The Bernard Schwartz Fellows Program seeks to contribute to a better understanding of policy challenges and opportunities related to the growing importance of Asia in the international political arena and global economy. The program selects highly qualified professionals to serve as resident Fellows at Asia Society’s headquarters in New York City for up to one year. During the course of their residencies, Fellows direct a major and original policy project, including writing a policy relevant publication for Asia Society.
Additionally, Asia Society relies on Fellows to provide in-house expertise via the media. Opportunities to present their work and/or participate in panel discussions, conferences, and other events at the Society’s Centers in the United States and Asia are also arranged. In these ways, Fellows play an important role in the Society's mission of promoting policy dialogue and public education on Asia.
The application process is highly competitive. Candidates are drawn internationally from the fields of government, academia, journalism, business, and civil society. Nominations are by invitation or by application. The requirements for Bernard Schwartz Fellows include a solid record of distinction, a soundly conceived project proposal with clear policy relevance, and a commitment to engaging the policy community and the broader public. The Program does not fund pre- or postdoctoral research or work toward a degree.
Asia Society’s Bernard Schwartz Resident Fellows Program seeks to help meet the large and growing need for nuanced dialogue on critical issues related to the growing importance of Asia in the international political arena and global economy. The program selects highly qualified and established professionals to serve as Resident Fellows at Asia Society’s headquarters in New York City for up to one year.
Bernard Schwartz Fellows engage in the following activities:
Bernard Schwartz Fellows are selected from among the world's most respected leaders/thinkers whose work focuses on Asia. The requirements for Bernard Schwartz Fellows include a solid record of distinction, a soundly conceived project proposal with clear policy relevance, and a commitment to engaging the policy community and the broader public in a better understanding of Asia. Candidates should be media-savvy and must be comfortable in speaking to print and television (including live) media. A minimum of 10 years of experience is required; this is a senior level position.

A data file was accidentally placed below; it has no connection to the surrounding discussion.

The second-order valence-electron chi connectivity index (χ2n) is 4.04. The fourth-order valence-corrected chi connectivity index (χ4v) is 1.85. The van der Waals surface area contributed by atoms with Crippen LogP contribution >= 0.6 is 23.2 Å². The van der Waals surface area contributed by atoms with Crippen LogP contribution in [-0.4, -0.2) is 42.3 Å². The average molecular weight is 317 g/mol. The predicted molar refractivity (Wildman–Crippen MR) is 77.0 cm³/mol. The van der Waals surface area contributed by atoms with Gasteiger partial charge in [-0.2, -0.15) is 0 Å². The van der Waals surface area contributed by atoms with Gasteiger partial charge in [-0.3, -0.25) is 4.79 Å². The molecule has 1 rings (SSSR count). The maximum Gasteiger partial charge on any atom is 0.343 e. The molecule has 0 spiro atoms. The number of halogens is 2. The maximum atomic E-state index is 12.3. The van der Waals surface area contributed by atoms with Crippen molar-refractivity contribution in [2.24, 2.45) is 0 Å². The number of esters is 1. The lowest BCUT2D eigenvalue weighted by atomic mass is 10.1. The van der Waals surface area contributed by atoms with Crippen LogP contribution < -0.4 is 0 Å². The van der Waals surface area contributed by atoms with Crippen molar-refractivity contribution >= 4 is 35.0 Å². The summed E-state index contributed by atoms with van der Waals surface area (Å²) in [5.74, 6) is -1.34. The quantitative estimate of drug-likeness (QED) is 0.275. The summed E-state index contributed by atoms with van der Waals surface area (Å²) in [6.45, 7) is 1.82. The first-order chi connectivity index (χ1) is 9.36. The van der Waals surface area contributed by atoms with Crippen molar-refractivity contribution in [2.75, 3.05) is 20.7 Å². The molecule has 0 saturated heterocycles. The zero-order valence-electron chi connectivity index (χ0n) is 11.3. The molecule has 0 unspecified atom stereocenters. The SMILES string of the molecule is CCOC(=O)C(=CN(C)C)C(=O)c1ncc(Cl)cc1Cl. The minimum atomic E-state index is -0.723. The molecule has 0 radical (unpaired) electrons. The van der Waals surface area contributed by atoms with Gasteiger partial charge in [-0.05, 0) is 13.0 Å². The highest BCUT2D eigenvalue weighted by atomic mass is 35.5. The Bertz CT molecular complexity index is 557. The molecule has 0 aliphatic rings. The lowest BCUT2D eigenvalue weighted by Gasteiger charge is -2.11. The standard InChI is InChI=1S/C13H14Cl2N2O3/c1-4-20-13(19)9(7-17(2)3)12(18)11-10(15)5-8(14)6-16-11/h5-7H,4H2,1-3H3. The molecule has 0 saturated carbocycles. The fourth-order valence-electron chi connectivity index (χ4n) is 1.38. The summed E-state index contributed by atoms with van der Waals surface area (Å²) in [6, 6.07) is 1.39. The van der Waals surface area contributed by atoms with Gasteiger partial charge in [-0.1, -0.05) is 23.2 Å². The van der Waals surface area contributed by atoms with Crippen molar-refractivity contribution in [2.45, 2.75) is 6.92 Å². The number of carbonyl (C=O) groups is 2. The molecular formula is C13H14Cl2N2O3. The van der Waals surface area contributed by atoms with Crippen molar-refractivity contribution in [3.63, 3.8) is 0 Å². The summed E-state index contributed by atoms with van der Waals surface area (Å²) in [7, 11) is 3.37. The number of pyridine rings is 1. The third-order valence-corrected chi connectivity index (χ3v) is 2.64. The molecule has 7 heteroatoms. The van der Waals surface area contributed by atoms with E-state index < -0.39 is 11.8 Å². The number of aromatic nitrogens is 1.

How to apply:
We are now accepting applications and nominations for the 2013 Bernard Schwartz Fellows program. Interested applicants who meet the profile and qualifications outlined above should send a cover letter, a detailed curriculum vitae, and project proposal to Johan Kharabi at firstname.lastname@example.org with the subject line “2013 Bernard Schwartz Fellow Application.”
Alexander Evans was a 2012 Bernard Schwartz Fellow at Asia Society. He is a former senior fellow at the Jackson Institute, Yale University, where he taught international affairs, and senior advisor to the late Ambassador Richard Holbrooke and then to Ambassador Marc Grossman, the U.S. Special Representative for Afghanistan and Pakistan (2009-2011). He has served as a British diplomat in Islamabad and New Delhi and was a member of the Policy Planning Staff in London.
Alexander was also the 2011 Henry A. Kissinger Chair in Foreign Policy and International Relations at the Library of Congress. He was a Gwilym Gibbon Fellow at Nuffield College, Oxford (2006-2009), a Yale World Fellow (2009) and an associate fellow at Chatham House (2002-2003). Before joining the diplomatic service, he was research director at Policy Exchange and director of studies at the Centre for the Study of Financial Innovation, both London-based think-tanks. He has contributed to Foreign Affairs, The Economist, Foreign Policy, and The Washington Quarterly, and has commented for CNN, NBC, BBC, NPR, Reuters, and Channel 4 News. In 2010 he was appointed an Officer of the Order of the British Empire by Queen Elizabeth II.
Asia Society Publication(s): The United States and South Asia after Afghanistan
Philip Shishkin was a 2011 Bernard Schwartz Fellow at Asia Society. Philip spent 10 years as a staff reporter of The Wall Street Journal, most of it as a foreign correspondent, running their Baghdad bureau through the height of Iraq's sectarian war in 2006 and 2007. His reporting on tensions between secular and religious forces in Turkey earned him a 2008 Wilbur award from the Religion Communicators Council. His articles on the Balkans and the Ukraine were chosen by the German Marshall Fund of the United States for its 2006 award for outstanding coverage of Europe by a journalist under 35.